Because the temperatures are getting lower first in Northern Iceland, the Réttir season starts at the beginning of September first in the North and then during the month it happens all the way to the South of Iceland. And because there are many sheep that are roaming the Icelandic mountains, this event lasts for the entire month of September.

Photo by Tamas Tuzes-Katai

Farmers are gathering the sheep from the mountains on horses or on foot, with the important assistance of some farm dogs. They are using also ATVs but riding on horses is the traditional way to do this.  Also, food supplies for sheep and other farm animals for the upcoming winter season are taken to the farms with tractors and trucks.

The name Réttir comes from the pens where sheep are being gathered and then every farmer is taking his sheep to their farm. They are selecting the sheep according to the marks and tags on their ears. The pens or rétt used to be made of stone or turf, but nowadays they are made of metal rails. The rétt looks like a giant wheel with spokes radiating out and the farmers are gathering their sheep there and then take them to the farm they belong to.

Photo by Kristaps Ungurs

After a day of hard work, everyone is celebrating with drinks, cake, coffee, kleinur doughnuts and songs. A well-deserved reward after all the hard work.

If you are coming to Iceland in September check out where you can take part in this local event to feel Iceland in a different way and meet the locals.

As I mentioned there are some summer activities that you can still do in the first half of the month and some winter activities you can do for the second half of the month. Have a look and choose what is suitable for your needs.

Snorkelling at Silfra

Snorkelling at Silfra should be on your bucketlist. Described as one of the top dive sites globally by National Geographic, Silfra is located in the historically rich Thingvellir National Park – part of the famous Golden Circle route. Snorkelling in Silfra is a once-in-a-lifetime transcontinental experience.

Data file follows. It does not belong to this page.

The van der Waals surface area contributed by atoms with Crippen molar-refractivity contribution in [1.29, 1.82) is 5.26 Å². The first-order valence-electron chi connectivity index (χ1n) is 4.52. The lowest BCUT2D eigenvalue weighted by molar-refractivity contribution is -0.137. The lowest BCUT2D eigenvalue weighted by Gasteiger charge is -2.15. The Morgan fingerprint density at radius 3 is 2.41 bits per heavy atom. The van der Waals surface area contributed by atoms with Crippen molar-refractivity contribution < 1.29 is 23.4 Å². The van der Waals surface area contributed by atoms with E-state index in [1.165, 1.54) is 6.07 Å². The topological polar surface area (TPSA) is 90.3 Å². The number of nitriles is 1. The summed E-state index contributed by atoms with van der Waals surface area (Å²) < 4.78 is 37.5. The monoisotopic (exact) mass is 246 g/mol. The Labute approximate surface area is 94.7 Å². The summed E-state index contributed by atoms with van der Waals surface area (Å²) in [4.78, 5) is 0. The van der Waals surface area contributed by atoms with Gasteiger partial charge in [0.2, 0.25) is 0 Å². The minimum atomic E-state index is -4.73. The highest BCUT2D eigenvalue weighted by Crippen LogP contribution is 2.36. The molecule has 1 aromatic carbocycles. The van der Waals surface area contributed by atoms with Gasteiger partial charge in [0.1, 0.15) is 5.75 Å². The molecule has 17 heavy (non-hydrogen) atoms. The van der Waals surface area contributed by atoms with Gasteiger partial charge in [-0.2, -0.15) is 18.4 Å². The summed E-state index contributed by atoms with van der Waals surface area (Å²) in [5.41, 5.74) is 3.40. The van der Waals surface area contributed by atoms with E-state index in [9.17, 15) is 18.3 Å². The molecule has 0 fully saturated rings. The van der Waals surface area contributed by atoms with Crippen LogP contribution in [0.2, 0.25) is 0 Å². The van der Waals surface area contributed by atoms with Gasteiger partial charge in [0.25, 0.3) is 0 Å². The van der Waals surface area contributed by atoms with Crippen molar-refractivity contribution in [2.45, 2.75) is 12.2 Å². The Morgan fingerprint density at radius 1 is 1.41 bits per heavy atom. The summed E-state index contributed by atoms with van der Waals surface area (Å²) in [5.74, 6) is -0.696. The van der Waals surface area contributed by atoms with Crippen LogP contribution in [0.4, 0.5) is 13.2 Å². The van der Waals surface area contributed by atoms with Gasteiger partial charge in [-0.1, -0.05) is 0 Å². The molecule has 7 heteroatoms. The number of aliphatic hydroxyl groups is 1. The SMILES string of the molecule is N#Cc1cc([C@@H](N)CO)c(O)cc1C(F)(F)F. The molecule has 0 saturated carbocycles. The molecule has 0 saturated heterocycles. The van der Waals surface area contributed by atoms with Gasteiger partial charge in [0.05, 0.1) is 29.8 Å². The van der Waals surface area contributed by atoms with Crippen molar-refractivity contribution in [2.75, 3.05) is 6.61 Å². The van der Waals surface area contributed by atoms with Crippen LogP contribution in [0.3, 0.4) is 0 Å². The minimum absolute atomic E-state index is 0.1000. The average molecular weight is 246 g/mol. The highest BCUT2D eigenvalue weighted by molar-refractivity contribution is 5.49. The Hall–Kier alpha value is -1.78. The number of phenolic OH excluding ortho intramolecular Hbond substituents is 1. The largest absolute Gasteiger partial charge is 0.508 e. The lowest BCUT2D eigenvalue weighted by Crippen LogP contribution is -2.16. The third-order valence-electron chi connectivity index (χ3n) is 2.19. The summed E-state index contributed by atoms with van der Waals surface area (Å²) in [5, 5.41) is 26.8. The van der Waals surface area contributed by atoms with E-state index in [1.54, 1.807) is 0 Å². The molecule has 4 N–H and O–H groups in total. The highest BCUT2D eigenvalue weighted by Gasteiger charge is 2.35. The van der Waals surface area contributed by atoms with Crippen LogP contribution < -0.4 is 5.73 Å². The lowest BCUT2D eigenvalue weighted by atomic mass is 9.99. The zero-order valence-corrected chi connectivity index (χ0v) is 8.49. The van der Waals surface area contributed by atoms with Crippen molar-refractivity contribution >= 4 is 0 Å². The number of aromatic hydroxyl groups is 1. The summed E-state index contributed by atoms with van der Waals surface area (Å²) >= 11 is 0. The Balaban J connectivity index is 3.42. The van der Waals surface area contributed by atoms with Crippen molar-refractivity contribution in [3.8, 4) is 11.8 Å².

The guides will show you what National Geographic has described as one of the top dive sites in the world. As you glide between tectonic plates floating on pure, filtered glacial meltwater, you’ll find out for yourself and tick off your bucket list for the ultimate tour on breathtaking underwater views only available in Iceland in the world’s most transparent waters.

Snorkeling between Continents in Silfra | Free Underwater Photos

Snorkeling between Continents in Silfra

Free Underwater Photos

Hot Spring Snorkeling Tour

Hot Spring Snorkeling Tour

Snorkeling at a geothermal area at Kleifarvatn

Diving & Snorkelling

Diving & Snorkelling

Unique adventures to try

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Boat tours 

You can still sail among the icebergs in the glacier lagoons. The most famous glacier lagoon of Vatnajökull is Jökulsárlón Glacier Lagoon, full of icebergs broken from Breiðamerkurjökull tongue. All the icebergs from this lagoon are taken by the ocean currents and brought back to land at Diamond Beach, right next to the lagoon.

Jökulsárlón Glacier Lagoon is one of the most visited places in Iceland, and for an excellent reason. Also called the Crown Jewel of Iceland, Jökulsárlón Glacier Lagoon will impress you with its beauty and unicity. The landscape is fantastic.

The glacier lagoon is not frozen, so there are almost everyday boat trips on the lagoon. There are two options for boat tours on the Jökulsárlón Glacier Lagoon.